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Success Story: Networked Improvement Communities: A Radical New Approach to Shifting School Improvement Cultures

Over the past three years, the Region 5 Comprehensive Center has been working closely with the Virginia Department of Education (VDOE) on Networked Improvement Communities (NICs) to help VDOE staff address common problems of practice, using implementation science. The main champion of this work at VDOE has been Dr. April Kiser-Edwards, the Implementation and Communication Coordinator at VDOE’s Office of School Quality. 

Our philosophy in education is grounded in the importance of strong relationships. The team is constantly exploring new ways to instill a love of learning and critical thinking skills in stakeholders via the VDOE-NIC model. The foundation of the model is aligned with the four support domains (Academics, Staffing, Professional Learning, and School Climate) included in the Virginia Support Framework, a system-building approach to school improvement. The Networked Improvement Community Opportunity is also offered as a system of support for Virginia Divisions.

Leading the implementation with Dr. Kiser-Edwards, the Region 5 team has:   

  1. Created a safe and brave space to have courageous conversations with peers to support the development of a systemic approach to problem solving 
  1. Established a platform that honors learning via inquiry and open discourse in a 3-year implementation plan
  1. Engaged and guided sessions of NIC Champions for a deeper understanding of implementation and improvement science
  1. Supported the application of the NIC process with a coaching framework to empower the leaders’ continuous improvement efforts
  1. Provided resource connections to subject matter experts through the Region 5 Comprehensive Center, to underpin the application of the NIC 8-step process to improve outcomes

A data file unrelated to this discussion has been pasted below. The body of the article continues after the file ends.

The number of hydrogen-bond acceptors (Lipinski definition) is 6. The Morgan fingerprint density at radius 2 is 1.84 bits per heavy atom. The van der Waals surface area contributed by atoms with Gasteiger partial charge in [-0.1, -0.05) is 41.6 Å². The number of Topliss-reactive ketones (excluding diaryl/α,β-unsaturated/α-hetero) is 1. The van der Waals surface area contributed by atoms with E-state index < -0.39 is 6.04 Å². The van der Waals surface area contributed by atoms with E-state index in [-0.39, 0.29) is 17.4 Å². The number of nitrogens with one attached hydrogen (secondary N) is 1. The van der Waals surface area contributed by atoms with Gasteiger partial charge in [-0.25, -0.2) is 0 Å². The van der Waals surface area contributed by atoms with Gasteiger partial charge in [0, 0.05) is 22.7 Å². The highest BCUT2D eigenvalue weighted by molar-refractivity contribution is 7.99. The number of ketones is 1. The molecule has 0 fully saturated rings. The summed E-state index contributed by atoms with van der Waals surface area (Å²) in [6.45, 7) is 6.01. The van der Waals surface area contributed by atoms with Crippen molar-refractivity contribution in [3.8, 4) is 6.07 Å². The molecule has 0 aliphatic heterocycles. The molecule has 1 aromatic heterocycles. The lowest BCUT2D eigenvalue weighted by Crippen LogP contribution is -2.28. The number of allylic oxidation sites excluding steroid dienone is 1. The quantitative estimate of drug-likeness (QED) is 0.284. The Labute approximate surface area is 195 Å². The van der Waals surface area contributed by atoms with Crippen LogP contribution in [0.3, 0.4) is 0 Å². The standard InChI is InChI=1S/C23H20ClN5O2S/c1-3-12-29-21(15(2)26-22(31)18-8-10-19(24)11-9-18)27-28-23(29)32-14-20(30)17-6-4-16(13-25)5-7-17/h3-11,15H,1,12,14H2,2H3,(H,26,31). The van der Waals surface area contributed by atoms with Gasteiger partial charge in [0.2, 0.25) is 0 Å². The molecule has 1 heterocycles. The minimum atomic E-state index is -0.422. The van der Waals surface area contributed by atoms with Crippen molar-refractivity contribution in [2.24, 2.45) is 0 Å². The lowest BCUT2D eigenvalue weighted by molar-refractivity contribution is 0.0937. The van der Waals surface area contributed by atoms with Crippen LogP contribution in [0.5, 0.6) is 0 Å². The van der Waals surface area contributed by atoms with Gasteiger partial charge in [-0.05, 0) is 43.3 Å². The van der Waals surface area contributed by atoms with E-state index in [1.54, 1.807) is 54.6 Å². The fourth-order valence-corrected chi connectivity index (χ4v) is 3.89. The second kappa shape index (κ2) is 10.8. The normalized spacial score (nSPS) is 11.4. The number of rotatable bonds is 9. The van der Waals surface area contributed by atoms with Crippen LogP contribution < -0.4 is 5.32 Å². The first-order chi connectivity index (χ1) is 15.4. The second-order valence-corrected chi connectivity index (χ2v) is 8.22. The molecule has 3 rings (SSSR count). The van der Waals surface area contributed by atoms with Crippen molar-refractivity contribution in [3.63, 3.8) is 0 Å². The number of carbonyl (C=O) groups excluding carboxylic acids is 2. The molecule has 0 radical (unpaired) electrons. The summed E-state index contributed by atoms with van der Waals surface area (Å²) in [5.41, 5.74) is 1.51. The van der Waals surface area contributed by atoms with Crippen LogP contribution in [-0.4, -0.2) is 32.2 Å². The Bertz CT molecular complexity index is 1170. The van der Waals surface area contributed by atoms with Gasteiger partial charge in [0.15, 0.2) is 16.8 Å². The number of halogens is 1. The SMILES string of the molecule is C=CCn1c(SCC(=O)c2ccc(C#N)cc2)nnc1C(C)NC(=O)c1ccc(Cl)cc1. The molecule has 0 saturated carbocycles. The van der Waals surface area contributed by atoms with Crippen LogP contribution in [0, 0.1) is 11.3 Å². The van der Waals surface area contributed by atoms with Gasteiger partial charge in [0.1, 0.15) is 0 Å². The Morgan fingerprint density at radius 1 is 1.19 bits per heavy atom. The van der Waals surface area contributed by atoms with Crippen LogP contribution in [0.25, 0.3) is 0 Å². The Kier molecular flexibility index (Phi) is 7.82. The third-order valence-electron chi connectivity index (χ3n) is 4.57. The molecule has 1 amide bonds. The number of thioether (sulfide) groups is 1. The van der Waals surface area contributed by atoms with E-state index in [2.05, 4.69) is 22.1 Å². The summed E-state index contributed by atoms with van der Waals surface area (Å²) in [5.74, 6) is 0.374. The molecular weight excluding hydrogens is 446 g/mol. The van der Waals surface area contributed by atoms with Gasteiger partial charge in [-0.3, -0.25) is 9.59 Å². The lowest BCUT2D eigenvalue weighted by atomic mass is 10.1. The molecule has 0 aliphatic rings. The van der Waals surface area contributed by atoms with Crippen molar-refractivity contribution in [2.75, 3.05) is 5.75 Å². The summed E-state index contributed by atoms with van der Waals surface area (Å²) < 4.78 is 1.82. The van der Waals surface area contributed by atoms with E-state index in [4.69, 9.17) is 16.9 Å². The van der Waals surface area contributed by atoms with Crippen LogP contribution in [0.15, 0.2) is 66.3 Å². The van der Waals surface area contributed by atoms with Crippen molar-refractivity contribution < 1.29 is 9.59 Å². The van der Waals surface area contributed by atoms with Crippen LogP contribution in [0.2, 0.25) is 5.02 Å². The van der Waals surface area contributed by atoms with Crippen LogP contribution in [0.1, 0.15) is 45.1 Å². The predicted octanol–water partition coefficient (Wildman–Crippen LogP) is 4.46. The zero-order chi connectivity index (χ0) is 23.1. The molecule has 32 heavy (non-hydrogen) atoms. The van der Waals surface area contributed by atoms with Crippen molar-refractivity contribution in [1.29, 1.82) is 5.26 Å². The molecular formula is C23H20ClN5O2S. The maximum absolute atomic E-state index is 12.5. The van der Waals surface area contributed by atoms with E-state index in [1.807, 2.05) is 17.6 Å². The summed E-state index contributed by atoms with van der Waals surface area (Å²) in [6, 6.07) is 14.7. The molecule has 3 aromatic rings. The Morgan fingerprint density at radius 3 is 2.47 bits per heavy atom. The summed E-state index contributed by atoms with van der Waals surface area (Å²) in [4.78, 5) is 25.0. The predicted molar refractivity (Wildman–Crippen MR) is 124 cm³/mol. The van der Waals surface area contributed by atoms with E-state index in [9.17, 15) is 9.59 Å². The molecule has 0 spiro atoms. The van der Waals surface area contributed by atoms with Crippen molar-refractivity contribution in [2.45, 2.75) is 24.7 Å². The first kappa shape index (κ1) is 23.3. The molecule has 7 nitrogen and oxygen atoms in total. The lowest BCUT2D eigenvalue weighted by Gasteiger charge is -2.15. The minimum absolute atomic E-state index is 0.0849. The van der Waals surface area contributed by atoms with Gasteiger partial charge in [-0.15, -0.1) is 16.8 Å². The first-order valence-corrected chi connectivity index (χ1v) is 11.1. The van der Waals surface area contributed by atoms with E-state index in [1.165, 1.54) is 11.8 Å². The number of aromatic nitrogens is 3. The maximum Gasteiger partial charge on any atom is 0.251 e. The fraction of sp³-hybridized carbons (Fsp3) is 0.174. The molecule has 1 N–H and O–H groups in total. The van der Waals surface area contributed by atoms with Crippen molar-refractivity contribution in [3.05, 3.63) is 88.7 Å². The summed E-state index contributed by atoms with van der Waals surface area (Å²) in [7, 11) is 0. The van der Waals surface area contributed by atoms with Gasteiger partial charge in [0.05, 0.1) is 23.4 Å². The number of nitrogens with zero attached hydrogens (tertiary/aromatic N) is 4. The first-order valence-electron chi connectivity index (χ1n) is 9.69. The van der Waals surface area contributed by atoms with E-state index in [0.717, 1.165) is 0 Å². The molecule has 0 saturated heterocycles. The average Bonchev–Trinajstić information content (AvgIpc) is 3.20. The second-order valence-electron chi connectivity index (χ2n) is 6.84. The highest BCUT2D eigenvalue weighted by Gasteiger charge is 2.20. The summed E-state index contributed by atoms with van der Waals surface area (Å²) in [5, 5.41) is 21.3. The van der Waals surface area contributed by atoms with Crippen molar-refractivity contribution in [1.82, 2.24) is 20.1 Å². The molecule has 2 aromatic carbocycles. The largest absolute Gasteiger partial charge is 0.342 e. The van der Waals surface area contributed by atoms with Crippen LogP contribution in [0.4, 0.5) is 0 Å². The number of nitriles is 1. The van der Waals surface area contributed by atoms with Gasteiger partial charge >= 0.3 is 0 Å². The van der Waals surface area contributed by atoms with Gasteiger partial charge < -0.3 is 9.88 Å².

1. Built the capacity of leaders to transfer knowledge and skills pertaining to implementation and improvement science practices

The NIC approach has been introduced to numerous school divisions across Virginia over the past two years. This year, we are seeing division NIC Champions taking the lead on creating sustainable implementations of NICs at the local level and actively participating in a Community of Practice (CoP) in which they share their successes and challenges with other divisions across the state and region. In the CoP, division NIC teams help their peers work through the different parts of the NIC eight-step process in an honest and collaborative environment. For example, the Portsmouth Public Schools NIC is working on establishing a measurement infrastructure, while the Henrico County Schools NIC team has been sharing its experience with assembling a diverse team of stakeholders. The significant level of respect and engagement among colleagues during these sessions, and the influence this learning experience has on the accuracy of implementing improvement strategies, constitute evidence of the potential that collaboration and collective knowledge sharing can have on continuous improvement efforts. 

Divisional NIC team members participate in regular learning sessions and are able to take advantage of off-cycle coaching opportunities, which are supported by Dr. Kiser-Edwards and Region 5 subject matter experts. Reflecting the success of the Viriginia NIC work at the divisional levels, several Virginia divisional NICs have presented their work to their local boards of education, regional collaboratives with Kentucky and West Virginia NIC Champions, and regional and national conferences, including the 2023 SREB and ESEA Conferences.  

The VDOE-NIC model is an empowering process for division and state leaders as it offers an opportunity for leaders (including me) to own their learning, to really “sit still” to process for professional growth and ultimately impact change that supports all stakeholders. This model is a platform that leaders have requested in an effort to allow them the benefit of working and learning from their peers. The professionalism on display with these Virginia leaders is awe-inspiring! I am so very proud of the Virginia Networked Improvement Community because it encompasses all components of improvement science and implementation science and it has provided our stakeholders a vehicle to make frameworks operational and packaged with a little bow!

April Kiser-Edwards, Ed.D.

To learn more about Region 5’s NIC work with VDOE and various school divisions in Virginia, please visit our NIC resource page.